Poultry and duck diseases-infectious laryngotracheitis (ilt), Biology

Infectious laryngotracheitis (ILT)


Infectious laryngotracheities, caused by fowl Gallid Herpesvirus 1 belonging to the family Herpesviridae, is a quickly spreading acute respiratory disease of chicken, mostly 5 to 10 months old and seldom less than 10- week-old. The virus can be cultivated on the chorioallantoic membrane of the chick embryo and in tissue culture.


Epidemiology: All breeds of fowls appear to contract the disease readily and birds of all ages are susceptible although the incidence is greater in older than in younger stock. Turkeys, ducks, pigeons and geese are not susceptible. Recovered birds may be carriers throughout their life and may spread the disease.


Clinical signs:
The symptoms of the disease are watery eyes and a tendency for the affected bird to remain quiet, fits of coughing and sneezing and the presence of a grayish-white material adherent to the mucous membrane in mouth and throat. Some birds may have blood stained beaks resulting from the coughing up of blood-stained exudates. In a laying flock, drop in egg production is a variable factor. In severe cases, neck is raised and head extended during inspiration - 'pump-handle respiration'. Head shaking and coughing is characteristic. Among adults, there is always certain mortality from suffocation and it may reach 50% or more. The course of the disease usually ranges from 7 to 15 days, although symptoms may be manifested for as long as 1 month.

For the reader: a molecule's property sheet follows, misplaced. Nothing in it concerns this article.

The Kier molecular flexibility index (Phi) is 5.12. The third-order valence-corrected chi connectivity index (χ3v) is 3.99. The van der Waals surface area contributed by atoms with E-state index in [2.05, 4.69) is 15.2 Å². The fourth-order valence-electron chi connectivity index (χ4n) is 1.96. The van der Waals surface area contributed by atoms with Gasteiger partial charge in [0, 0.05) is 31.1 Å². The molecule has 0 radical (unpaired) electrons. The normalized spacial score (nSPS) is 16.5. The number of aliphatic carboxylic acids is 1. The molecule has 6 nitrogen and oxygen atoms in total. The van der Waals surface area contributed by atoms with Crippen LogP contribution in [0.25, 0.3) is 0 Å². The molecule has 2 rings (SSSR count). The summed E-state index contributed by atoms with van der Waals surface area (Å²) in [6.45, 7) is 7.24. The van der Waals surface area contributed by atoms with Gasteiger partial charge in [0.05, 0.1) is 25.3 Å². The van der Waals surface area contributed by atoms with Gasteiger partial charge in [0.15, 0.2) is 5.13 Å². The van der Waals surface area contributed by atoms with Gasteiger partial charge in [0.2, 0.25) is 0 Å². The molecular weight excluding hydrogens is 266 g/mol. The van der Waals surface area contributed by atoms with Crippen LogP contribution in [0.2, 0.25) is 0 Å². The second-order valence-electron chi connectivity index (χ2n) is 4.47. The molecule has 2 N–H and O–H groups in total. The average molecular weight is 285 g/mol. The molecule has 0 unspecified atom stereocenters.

Diagnosis: It is diagnosed by isolation of the virus in chick embryos and inoculation of the suspected virus into immunized and susceptible birds. The agar-gel diffusion and fluorescent antibody tests are used for the demonstration of the viral antigen in affected tissues. Neutralizing antibodies may be detected by pock or plaque reduction assays.


Treatment, prevention and control:
Vaccination with a live egg-adapted attenuated virus is carried out in birds above 6 weeks of age. The vaccine is applied by brushing  on to the mucous membrane of the cloaca. A modified live virus vaccine developed in cell-culture is also available. Mass immunization through aerosol or in drinking water has also been tried with success. Practical measures for the prevention and control of laryngotracheitis consist of strict application of the principles of hygiene and sanitation. All the affected birds and their contacts should be disposed off and the poultry houses should be thoroughly cleaned and disinfected. After emptying, incubators and brooders should be cleaned and disinfected. Healthy birds should be isolated at some distance from the condemned birds.

Posted Date: 9/18/2012 8:32:52 AM | Location : United States







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